Sherry: The dish I’d like to recreate at home would be the gazpacho at the Hotel Ritz in Madrid. It was so flavorful and I loved how they served it with small bowls of chopped cucumber, red pepper, green pepper and onion as garnish for the soup. It was a beautiful presentation and perfect with a chilled glass of rose on a hot afternoon in Madrid.
What moment will you hold on to from this trip?
Arden: There were really two moments – the first was reaching Monte do Gozo, which is the monument where the pilgrims stop for their first view of Santiago fairly cloudy day when we got there, so we weren’t really inclined to stop, but remembered our group wanted to take a photo in front.
Once the group was all together, we had a spiritual moment of silence. Pausing for that moment in silence, after 5 days of hearing your feet hit the ground one step after the next was moving. We would have marched right past it in our quest to get to where we were going. It was a memorable part of the trip because I can relate it to life. We go and go and go trying to reach our destination. Rarely do we pump the breaks to meditate on how far we’ve come and enjoy the journey.
For personal reasons, taking that final step onto the Kilometer zero mark with my mom meant a lot. It was special to experience that with her. I’ll always remember that moment and I’m glad it was with my mom.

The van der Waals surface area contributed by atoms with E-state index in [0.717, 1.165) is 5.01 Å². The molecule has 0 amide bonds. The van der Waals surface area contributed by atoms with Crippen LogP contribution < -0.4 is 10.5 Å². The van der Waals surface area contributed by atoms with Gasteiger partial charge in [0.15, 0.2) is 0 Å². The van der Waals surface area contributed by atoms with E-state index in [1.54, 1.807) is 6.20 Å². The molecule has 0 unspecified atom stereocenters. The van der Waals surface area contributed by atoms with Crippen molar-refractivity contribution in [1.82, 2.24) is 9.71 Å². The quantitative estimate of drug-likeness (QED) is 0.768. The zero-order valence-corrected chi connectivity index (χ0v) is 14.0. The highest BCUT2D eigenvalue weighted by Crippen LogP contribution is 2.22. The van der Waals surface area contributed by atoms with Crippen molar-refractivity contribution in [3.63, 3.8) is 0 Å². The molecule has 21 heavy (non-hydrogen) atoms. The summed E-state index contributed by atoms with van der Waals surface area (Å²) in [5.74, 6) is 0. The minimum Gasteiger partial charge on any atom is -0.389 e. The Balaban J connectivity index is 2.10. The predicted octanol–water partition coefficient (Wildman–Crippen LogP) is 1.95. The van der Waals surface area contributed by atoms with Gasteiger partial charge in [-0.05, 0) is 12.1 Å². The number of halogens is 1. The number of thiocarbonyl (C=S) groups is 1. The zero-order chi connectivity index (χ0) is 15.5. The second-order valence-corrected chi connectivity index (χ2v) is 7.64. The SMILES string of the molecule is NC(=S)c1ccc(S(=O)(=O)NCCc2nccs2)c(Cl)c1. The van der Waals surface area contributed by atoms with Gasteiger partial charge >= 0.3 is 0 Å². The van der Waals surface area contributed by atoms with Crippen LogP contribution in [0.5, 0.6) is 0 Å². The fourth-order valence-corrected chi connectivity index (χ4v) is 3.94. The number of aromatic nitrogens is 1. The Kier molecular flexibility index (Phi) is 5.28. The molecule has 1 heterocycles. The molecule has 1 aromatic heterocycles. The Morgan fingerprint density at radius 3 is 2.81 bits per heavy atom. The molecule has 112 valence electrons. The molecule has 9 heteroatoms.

Sherry: The moment I will hold onto from this trip would be on the last day of our hike when we arrived at the monument, Monte de Gozo, the “Hill of Joy”. It sits on a hill above the city of Santiago. It is the final stop before reaching Santiago so it was an emotional experience for our group, knowing our journey was ending. Many pilgrims bring mementos to lay at the monument. One woman in our group had recently lost her father and laid his handkerchief under the monument. As we watched her in silence, we all thought of loved ones we had lost. It was a quiet time for reflection.
Trip Fast Five:
Best thing you ate?
Arden: I have to say, that seared tuna with fig at Casa Marcelo in Santiago.
Sherry: Tomato tartare with pomegranates at Quintin in Madrid.
Most interesting person you met?
Arden: Well we met a guy on his 40th day of hiking and he was walking really fast. Like, blazing fast for day 40.